Scientists Developing Device to Influence Dreams, Testing It at MIT

adding audio cues during hypnagogia, changing dreams

By Jonny Lupsha, Wondrium Staff Writer

Scientists are working on a “Dream Incubation” device to influence dreams, Science Alert reported. A wrist-worn device uses audio cues to remind people to think of specific objects while falling asleep. Why are dreams and sleepless nights so strange?

woman dreaming colorful thoughts
Scientists are working with sleep study patients on how to influence dreams during the fluid first stage of sleeping, intermediate consciousness just before full sleep begins. Photo by Baranov Dmitry/Shutterstock

According to Science Alert, controlling someone’s dreams may soon put a little more “science” into science fiction. “Scientists have developed an experimental device and protocol for manipulating the content of people’s dreams while they are sleeping, by making them recall specific cues that can trigger targeted dream themes and experiences,” the article said.

“In a new study, a team led by neuroscientist Adam Haar Horowitz from MIT describes how a wearable electronic device—called Dormio—enables what the researchers term ‘targeted dream incubation’ (TDI), during the fluid first stage of sleep where the sleeper experiences a borderland state of consciousness called hypnagogia.” The article explains that while hynpagogia shares many features with REM sleep, a key difference is that in hypnagogia, the sleeper maintains the ability to process audio, allowing influence over dreams.

Scientists have documented the stages of sleep, including the famous REM sleep during which dreaming occurs, but many questions still remain and are being answered all the time.

A Hard Day’s Night

Stress during the day makes it more difficult for us to fall asleep, and unfortunately, less sleep makes our daily lives more stressful. This can be a perpetuating cycle, resulting in serious disruption to our lives.

“One of the things that’s known is showing that stress itself has an effect on some of the energy stores in the brain,” said Dr. Robert Sapolsky, the John A. and Cynthia Fry Gunn Professor of Biological Sciences at Stanford University and Professor of Neurology and Neurosurgery in Stanford’s School of Medicine. “This compound is called glycogen and glycogen is a storage form of energy in the brain—and stress decreases the extent to which glycogen is built back up again during sleep.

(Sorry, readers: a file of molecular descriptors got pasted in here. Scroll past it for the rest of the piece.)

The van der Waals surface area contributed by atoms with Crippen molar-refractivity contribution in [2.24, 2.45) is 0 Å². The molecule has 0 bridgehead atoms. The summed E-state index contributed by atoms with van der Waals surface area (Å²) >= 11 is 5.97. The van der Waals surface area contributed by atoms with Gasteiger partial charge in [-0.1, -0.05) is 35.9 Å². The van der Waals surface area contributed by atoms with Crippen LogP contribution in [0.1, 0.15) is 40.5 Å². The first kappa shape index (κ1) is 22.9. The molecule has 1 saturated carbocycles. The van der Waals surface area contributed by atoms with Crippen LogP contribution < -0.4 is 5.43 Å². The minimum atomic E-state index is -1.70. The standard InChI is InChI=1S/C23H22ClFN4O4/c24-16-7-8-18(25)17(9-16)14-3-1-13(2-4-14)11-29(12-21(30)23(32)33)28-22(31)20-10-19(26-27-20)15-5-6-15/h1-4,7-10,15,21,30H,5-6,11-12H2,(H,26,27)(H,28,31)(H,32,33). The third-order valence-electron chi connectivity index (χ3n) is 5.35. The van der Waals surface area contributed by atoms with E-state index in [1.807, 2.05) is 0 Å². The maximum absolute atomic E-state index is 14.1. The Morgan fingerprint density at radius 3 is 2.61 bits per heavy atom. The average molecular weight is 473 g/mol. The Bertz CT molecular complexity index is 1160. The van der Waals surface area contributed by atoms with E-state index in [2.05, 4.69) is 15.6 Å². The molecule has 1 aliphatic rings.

“Stress is not only making it harder to fall asleep, but once you’re asleep it’s reducing the quality, the efficiency, [and] the restorative energetic effects of sleep.”

Part of the reason it’s harder to rebuild your glycogen supply, Dr. Sapolsky said, is because a lack of sleep doesn’t just reduce the time you have to rebuild it. He said you not only have less sleep, but you have fragmented sleep and sleep that switches from one stage to another almost unpredictably.

“That just wreaks havoc with the ability of your brain to restore energy stores during the slow wave sleep.”

Origin of Crazy Dreams

So why do we have such crazy dreams, like showing up to school with no clothes on or being chased by the villains from 1980s slasher films?

The frontal cortex has lower than normal levels of activity in people with sociopathic personalities; people with repressive personalities have overactive frontal cortices,” Dr. Sapolsky said. “The frontal cortex is reining in the limbic system’s emotionality.”

So how does that tie in with sleep?

“During dreams, the frontal cortex’s metabolic rate drops down to the floor and the limbic system runs wild—that’s why dreams are dreamlike. It just goes out of control at that point because this part of the brain that imposes linear rational regulation of your emotional brain is out to lunch when you go into REM stage.”

With luck, within our lifetimes, we may be able to reel in some of the more out-of-control dreams we have.

Dr. Robert Sapolsky contributed to this article. Dr. Sapolsky is John A. and Cynthia Fry Gunn Professor of Biological Sciences at Stanford University and Professor of Neurology and Neurosurgery in Stanford’s School of Medicine. Professor Sapolsky earned his AB summa cum laude in Biological Anthropology from Harvard University and his PhD in Neuroendocrinology from The Rockefeller University in New York.